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What is an Insurance Grace Period?

An insurance grace period is an extension an insurance company may give to a client after he or she misses a payment prior to canceling coverage. It is a set amount of time in which the client will still have insurance coverage despite being in arrears on a payment. An insurance grace period can continue providing seamless benefits to an individual until he or she can make the late payment, helping the client avoid a loss of coverage.

How Do Insurance Grace Periods Work?

A grace period works by automatically extending insurance coverage for a specified amount of time when a policyholder misses a payment. Most policyholders make monthly payments to maintain their auto, health, and home insurance policies. If a client misses a payment, the insurance company will usually send a letter or email notifying the client of the overdue amount. The insurance company may also explain that it will maintain the policy through the grace period, after which the client will lose coverage. If the client pays before the end of the grace period, he or she will maintain coverage.

The specifics of an insurance grace period will depend on the insurance provider, the policy, and the client. It can also depend on the laws of the state. Before you purchase a health or auto insurance policy, find out about the company’s grace period. The provider should make this information available to you before purchase. Some companies do not offer grace periods, while others might have grace periods for as little as 24 hours. Some companies, on the other hand, extend the grace period to 90 days or longer. Your policy contract should describe the length of the grace period if there is one. Keep in mind you may also face penalties from the insurer for a late payment submitted past the due date.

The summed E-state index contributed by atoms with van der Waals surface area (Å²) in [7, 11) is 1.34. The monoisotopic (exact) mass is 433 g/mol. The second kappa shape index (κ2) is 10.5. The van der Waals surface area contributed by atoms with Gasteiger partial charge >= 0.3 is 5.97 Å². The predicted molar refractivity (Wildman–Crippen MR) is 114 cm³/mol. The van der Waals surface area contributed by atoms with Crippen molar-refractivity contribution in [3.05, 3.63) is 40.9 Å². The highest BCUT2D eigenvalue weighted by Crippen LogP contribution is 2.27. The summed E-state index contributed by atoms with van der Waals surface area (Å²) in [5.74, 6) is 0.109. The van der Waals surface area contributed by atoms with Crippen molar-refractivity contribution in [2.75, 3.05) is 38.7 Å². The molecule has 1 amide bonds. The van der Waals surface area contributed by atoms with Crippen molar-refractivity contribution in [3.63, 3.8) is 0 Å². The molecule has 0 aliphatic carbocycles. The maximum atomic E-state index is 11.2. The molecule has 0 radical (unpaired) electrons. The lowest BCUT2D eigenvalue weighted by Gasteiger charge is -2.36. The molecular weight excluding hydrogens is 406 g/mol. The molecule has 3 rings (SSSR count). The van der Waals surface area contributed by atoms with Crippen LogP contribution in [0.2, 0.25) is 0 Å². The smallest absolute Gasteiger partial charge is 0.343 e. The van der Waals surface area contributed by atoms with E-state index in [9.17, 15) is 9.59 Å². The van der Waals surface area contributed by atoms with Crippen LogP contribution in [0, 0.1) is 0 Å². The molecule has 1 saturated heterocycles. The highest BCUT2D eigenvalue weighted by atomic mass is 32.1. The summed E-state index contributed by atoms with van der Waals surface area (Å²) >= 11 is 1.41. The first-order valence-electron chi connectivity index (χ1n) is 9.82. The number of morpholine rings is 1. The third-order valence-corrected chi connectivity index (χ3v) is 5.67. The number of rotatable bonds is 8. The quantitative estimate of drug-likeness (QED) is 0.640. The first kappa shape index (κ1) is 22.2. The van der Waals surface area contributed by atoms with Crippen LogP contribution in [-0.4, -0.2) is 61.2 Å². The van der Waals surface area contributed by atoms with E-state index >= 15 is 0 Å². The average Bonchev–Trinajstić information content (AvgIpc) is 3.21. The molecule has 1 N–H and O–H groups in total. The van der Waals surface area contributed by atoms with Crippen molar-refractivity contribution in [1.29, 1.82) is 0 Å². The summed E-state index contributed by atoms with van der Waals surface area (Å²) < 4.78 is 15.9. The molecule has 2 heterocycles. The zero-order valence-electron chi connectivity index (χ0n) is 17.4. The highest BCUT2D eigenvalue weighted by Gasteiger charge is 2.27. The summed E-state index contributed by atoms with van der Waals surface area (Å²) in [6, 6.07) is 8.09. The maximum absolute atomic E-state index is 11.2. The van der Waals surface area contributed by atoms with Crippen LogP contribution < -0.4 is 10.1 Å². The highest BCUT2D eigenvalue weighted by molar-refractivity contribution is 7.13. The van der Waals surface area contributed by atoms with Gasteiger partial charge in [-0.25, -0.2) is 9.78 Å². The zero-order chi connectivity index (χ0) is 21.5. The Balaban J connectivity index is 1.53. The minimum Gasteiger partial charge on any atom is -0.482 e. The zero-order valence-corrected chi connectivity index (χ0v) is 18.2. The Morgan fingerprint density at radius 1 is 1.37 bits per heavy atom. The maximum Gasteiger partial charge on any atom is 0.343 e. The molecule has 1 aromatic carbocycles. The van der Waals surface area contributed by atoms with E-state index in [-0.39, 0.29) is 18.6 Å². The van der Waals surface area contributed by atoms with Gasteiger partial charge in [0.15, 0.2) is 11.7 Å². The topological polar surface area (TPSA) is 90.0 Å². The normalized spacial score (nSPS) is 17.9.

Are Insurance Companies Required to Offer Grace Periods?

Some states have passed laws requiring certain types of insurers to offer grace periods to claimants. Arizona, for example, requires grace periods of at least seven days by all auto insurance companies. Arizona also has a law requiring a 31-day grace period for group life insurance policies. Even without a law requiring a grace period, many insurance companies offer them as a perk for policyholders. Most insurers wish to minimize grace periods, however, to avoid having to pay for a client’s damages while he or she is in arrears on premiums.

Are Grace Periods Extended During COVID-19?

The unprecedented circumstances surrounding the COVID-19 pandemic have led to some changes in how insurance companies are handling clients and claims. The Arizona Department of Insurance has urged insurance companies in the state to support clients through special allowances during this time. The department is working to ensure people who are struggling financially due to COVID-19 do not lose important insurance benefits.

The department is asking insurance companies to refrain from canceling policies due to nonpayment, work with clients on late payments, waive late fees and penalties, delay premium increases, and extend timeframes on medical evaluations. Many insurance companies have answered the call and changed their policies to be more client-friendly for the time being, including Allstate, American Family, Farmers, Geico, Liberty Mutual, Nationwide, Progressive, State Farm and USAA.

When to Contact an Insurance Bad Faith Lawyer

If you cannot pay your insurance premiums due to hardship related to COVID-19, find out what your insurance company’s protocol is for people in your situation. The company may be offering a longer grace period if you cannot pay due to the coronavirus pandemic. If you believe your insurance company is acting in bad faith, such as by canceling your plan before the end of a grace period, denying coverage for a valid claim or unfairly delaying your claim, contact an Arizona bad faith attorney for a free consultation. A lawyer may be able to help you hold the insurance company accountable